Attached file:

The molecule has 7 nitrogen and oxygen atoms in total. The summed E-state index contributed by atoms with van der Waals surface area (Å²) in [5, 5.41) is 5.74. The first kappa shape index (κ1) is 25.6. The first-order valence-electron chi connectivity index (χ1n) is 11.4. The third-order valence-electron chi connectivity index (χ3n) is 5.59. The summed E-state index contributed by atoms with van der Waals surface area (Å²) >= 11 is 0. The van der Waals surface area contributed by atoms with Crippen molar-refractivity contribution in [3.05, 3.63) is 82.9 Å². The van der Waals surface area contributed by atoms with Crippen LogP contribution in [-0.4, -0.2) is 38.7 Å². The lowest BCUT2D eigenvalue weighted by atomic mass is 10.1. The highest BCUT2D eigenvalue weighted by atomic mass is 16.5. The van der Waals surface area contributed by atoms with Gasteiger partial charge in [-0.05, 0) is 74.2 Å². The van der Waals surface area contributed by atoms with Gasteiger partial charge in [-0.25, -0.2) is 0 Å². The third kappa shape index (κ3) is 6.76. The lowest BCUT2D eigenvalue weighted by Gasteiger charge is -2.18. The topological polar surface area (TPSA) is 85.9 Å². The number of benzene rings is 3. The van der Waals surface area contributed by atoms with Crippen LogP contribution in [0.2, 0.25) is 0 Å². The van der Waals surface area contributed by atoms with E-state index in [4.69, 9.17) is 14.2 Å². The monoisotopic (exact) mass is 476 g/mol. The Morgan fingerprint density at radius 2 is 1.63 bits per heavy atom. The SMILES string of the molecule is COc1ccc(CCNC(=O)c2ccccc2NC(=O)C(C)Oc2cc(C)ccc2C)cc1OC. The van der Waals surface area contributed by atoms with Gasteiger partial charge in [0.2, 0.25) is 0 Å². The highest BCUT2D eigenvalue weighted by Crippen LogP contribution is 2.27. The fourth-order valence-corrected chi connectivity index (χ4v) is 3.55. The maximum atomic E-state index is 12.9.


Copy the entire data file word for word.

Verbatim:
The molecule has 7 nitrogen and oxygen atoms in total. The summed E-state index contributed by atoms with van der Waals surface area (Å²) in [5, 5.41) is 5.74. The first kappa shape index (κ1) is 25.6. The first-order valence-electron chi connectivity index (χ1n) is 11.4. The third-order valence-electron chi connectivity index (χ3n) is 5.59. The summed E-state index contributed by atoms with van der Waals surface area (Å²) >= 11 is 0. The van der Waals surface area contributed by atoms with Crippen molar-refractivity contribution in [3.05, 3.63) is 82.9 Å². The van der Waals surface area contributed by atoms with Crippen LogP contribution in [-0.4, -0.2) is 38.7 Å². The lowest BCUT2D eigenvalue weighted by atomic mass is 10.1. The highest BCUT2D eigenvalue weighted by atomic mass is 16.5. The van der Waals surface area contributed by atoms with Gasteiger partial charge in [-0.05, 0) is 74.2 Å². The van der Waals surface area contributed by atoms with Gasteiger partial charge in [-0.25, -0.2) is 0 Å². The third kappa shape index (κ3) is 6.76. The lowest BCUT2D eigenvalue weighted by Gasteiger charge is -2.18. The topological polar surface area (TPSA) is 85.9 Å². The number of benzene rings is 3. The van der Waals surface area contributed by atoms with Crippen LogP contribution in [0.2, 0.25) is 0 Å². The van der Waals surface area contributed by atoms with E-state index in [4.69, 9.17) is 14.2 Å². The monoisotopic (exact) mass is 476 g/mol. The Morgan fingerprint density at radius 2 is 1.63 bits per heavy atom. The SMILES string of the molecule is COc1ccc(CCNC(=O)c2ccccc2NC(=O)C(C)Oc2cc(C)ccc2C)cc1OC. The van der Waals surface area contributed by atoms with Gasteiger partial charge in [0.2, 0.25) is 0 Å². The highest BCUT2D eigenvalue weighted by Crippen LogP contribution is 2.27. The fourth-order valence-corrected chi connectivity index (χ4v) is 3.55. The maximum atomic E-state index is 12.9.